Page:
Female Genital Mutilation in the United States

After my initial research and the class discussion for my presentation last week, I wanted to delve further into the prevalence of female genital mutilation (FGM) in the United States.  The collective shock of our class that the practice exists in the United States hugely echoed my own surprise.  Looking into statistics of FGM brought me to the website of Equality Now, an international human rights organization “dedicated to action for the civil, political, economic, and social rights of girls and women.”  Their report on FGM was further eye opening for me on this subject.

In 1997, the U.S. Department of Health and Human Services (HHS) estimated that over 168,000 girls and women living in the U.S. have either been, or are at risk of being, subjected to FGM.  However, there is little information known on how many of these procedures have actually occurred on American soil.  In fact, even the HHS estimate is from speculations based on populations from FGM affected communities in the U.S.  There have only been a couple of reported cases of FGM in Georgia, one in 2003 and another in 2010.  The cutting can happen when girls are on vacation in their parents’ countries of origin or when circumcisers are brought into the country to cut girls, but some reports also indicate that a few doctors may be performing FGM on girls in hospitals in the U.S.  Unfortunately, the silence surrounding the issue makes it extremely difficult for girls and women who oppose the practice within communities to speak out openly against it.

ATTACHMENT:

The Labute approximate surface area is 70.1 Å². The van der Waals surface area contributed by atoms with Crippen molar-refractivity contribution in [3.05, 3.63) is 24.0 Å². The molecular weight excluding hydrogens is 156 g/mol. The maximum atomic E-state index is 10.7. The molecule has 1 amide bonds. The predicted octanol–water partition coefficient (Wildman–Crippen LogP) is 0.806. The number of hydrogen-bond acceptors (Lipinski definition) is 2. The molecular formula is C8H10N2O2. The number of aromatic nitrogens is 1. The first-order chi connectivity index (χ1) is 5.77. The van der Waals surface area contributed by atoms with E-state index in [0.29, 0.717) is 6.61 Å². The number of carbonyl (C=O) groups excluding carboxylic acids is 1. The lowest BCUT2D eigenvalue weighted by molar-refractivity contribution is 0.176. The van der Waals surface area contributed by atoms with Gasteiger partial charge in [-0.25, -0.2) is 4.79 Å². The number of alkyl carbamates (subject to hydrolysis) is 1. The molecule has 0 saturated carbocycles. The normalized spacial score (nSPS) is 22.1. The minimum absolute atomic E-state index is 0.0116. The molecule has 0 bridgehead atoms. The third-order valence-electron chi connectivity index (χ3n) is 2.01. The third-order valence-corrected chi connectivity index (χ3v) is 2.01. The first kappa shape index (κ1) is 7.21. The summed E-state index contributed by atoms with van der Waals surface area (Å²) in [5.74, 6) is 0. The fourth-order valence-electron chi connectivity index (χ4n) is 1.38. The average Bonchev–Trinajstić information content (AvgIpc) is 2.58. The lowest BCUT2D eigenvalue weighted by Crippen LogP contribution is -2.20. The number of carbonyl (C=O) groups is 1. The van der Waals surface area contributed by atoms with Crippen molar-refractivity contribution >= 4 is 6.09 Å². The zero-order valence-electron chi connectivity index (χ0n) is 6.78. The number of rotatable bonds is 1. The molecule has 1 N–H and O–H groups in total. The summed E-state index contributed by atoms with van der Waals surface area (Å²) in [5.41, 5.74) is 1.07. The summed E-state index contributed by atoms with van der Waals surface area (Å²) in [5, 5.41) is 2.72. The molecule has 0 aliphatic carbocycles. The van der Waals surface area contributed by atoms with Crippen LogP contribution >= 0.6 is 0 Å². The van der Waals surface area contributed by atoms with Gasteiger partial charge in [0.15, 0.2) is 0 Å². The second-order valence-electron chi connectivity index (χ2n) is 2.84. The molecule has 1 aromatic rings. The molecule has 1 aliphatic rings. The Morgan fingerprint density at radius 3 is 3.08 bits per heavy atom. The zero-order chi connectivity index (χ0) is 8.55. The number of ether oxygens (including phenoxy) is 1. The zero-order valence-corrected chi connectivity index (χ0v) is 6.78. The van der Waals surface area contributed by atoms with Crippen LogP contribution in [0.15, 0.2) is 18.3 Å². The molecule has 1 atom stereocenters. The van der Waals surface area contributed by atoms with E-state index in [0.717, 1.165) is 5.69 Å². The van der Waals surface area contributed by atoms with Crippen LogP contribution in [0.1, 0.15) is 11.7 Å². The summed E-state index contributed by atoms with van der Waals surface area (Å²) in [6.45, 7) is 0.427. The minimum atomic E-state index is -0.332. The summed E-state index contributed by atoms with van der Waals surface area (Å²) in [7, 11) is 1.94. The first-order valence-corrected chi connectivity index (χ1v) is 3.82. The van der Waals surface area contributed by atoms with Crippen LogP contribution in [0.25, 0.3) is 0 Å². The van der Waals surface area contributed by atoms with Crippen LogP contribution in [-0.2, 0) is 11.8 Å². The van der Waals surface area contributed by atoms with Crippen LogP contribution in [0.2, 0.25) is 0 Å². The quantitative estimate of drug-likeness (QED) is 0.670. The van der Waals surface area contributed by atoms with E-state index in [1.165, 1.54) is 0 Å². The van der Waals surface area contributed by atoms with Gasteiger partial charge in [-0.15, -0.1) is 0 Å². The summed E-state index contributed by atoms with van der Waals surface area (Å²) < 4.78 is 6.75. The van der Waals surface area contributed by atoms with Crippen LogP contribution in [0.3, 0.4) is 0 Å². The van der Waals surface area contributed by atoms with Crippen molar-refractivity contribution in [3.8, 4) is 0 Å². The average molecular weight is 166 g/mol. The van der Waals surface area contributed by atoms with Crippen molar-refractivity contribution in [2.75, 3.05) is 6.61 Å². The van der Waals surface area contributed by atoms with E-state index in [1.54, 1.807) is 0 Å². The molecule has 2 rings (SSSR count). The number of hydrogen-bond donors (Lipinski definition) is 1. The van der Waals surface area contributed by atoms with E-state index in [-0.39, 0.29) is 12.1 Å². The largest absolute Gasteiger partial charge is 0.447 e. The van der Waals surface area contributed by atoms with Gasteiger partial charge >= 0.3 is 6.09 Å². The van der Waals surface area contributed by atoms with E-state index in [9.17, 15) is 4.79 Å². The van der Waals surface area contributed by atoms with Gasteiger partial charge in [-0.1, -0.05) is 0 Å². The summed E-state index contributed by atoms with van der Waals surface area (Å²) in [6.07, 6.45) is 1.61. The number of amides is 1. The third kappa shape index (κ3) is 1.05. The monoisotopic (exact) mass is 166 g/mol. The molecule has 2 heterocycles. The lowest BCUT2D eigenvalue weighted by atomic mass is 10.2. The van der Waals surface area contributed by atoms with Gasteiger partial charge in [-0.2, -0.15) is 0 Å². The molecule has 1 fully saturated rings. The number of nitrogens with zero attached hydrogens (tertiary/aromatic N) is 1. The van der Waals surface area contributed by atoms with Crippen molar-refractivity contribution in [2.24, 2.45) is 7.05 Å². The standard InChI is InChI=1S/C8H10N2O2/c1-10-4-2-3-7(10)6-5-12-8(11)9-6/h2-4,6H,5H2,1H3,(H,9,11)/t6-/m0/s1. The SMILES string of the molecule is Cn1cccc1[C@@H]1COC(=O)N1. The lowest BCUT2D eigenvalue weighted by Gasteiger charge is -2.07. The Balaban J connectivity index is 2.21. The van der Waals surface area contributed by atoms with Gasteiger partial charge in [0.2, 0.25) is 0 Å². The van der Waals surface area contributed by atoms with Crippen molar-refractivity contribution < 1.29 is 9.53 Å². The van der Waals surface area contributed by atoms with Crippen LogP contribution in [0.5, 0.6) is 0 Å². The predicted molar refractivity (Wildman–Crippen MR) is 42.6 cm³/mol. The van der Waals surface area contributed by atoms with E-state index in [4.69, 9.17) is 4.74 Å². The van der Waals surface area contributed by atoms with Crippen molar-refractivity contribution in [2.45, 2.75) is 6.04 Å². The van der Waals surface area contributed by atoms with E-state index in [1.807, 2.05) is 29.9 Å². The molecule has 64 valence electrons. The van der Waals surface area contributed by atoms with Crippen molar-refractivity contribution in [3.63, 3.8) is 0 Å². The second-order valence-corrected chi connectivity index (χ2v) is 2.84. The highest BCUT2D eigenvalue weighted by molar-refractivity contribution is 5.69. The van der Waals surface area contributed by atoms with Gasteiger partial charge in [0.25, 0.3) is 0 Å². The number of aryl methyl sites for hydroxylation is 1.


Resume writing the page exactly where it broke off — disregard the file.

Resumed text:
The video, which unfortunately did not work in class, was a reflection of an effort to create an awareness campaign on FGM in the U.S.  The hope of such campaigns is that increased awareness and understanding will lead to greater openness on the discourse of FGM, and as a result could lead to better prevention and education regarding the practice.  The video is included in the links below if anyone is still interested in watching it!



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